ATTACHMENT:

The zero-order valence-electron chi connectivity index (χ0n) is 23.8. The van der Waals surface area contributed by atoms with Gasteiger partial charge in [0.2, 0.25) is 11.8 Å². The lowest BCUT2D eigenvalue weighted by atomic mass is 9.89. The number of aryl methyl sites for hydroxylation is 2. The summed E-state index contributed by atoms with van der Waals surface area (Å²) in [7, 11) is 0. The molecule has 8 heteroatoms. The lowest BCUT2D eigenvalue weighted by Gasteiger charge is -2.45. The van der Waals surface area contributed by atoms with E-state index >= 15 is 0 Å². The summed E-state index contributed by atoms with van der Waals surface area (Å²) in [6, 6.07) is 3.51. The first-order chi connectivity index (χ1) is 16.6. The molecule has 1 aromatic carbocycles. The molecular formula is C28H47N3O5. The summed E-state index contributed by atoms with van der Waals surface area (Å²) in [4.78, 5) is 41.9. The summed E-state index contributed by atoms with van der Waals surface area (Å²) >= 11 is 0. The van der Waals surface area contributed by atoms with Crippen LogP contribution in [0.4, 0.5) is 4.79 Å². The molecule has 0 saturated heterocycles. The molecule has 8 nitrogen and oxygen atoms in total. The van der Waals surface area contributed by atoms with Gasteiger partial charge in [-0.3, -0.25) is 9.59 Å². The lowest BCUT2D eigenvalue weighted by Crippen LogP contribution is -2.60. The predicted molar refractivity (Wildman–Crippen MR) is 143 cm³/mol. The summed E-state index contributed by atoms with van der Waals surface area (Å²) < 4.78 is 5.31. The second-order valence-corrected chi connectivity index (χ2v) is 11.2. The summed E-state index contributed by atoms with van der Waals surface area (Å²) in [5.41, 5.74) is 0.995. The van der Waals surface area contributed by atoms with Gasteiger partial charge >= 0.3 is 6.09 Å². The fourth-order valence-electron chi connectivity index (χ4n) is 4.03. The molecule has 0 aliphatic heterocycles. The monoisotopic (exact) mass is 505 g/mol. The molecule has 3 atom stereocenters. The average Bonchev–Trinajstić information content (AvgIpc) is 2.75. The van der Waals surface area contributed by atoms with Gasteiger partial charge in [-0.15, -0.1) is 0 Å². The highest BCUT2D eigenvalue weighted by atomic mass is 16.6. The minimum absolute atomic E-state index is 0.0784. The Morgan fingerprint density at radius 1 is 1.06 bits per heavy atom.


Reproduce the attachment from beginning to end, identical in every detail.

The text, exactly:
The zero-order valence-electron chi connectivity index (χ0n) is 23.8. The van der Waals surface area contributed by atoms with Gasteiger partial charge in [0.2, 0.25) is 11.8 Å². The lowest BCUT2D eigenvalue weighted by atomic mass is 9.89. The number of aryl methyl sites for hydroxylation is 2. The summed E-state index contributed by atoms with van der Waals surface area (Å²) in [7, 11) is 0. The molecule has 8 heteroatoms. The lowest BCUT2D eigenvalue weighted by Gasteiger charge is -2.45. The van der Waals surface area contributed by atoms with E-state index >= 15 is 0 Å². The summed E-state index contributed by atoms with van der Waals surface area (Å²) in [6, 6.07) is 3.51. The first-order chi connectivity index (χ1) is 16.6. The molecule has 1 aromatic carbocycles. The molecular formula is C28H47N3O5. The summed E-state index contributed by atoms with van der Waals surface area (Å²) in [4.78, 5) is 41.9. The summed E-state index contributed by atoms with van der Waals surface area (Å²) >= 11 is 0. The van der Waals surface area contributed by atoms with Crippen LogP contribution in [0.4, 0.5) is 4.79 Å². The molecule has 0 saturated heterocycles. The molecule has 8 nitrogen and oxygen atoms in total. The van der Waals surface area contributed by atoms with Gasteiger partial charge in [-0.3, -0.25) is 9.59 Å². The lowest BCUT2D eigenvalue weighted by Crippen LogP contribution is -2.60. The predicted molar refractivity (Wildman–Crippen MR) is 143 cm³/mol. The summed E-state index contributed by atoms with van der Waals surface area (Å²) < 4.78 is 5.31. The second-order valence-corrected chi connectivity index (χ2v) is 11.2. The summed E-state index contributed by atoms with van der Waals surface area (Å²) in [5.41, 5.74) is 0.995. The van der Waals surface area contributed by atoms with Gasteiger partial charge >= 0.3 is 6.09 Å². The fourth-order valence-electron chi connectivity index (χ4n) is 4.03. The molecule has 0 aliphatic heterocycles. The monoisotopic (exact) mass is 505 g/mol. The molecule has 3 atom stereocenters. The average Bonchev–Trinajstić information content (AvgIpc) is 2.75. The van der Waals surface area contributed by atoms with Gasteiger partial charge in [-0.15, -0.1) is 0 Å². The highest BCUT2D eigenvalue weighted by atomic mass is 16.6. The minimum absolute atomic E-state index is 0.0784. The Morgan fingerprint density at radius 1 is 1.06 bits per heavy atom.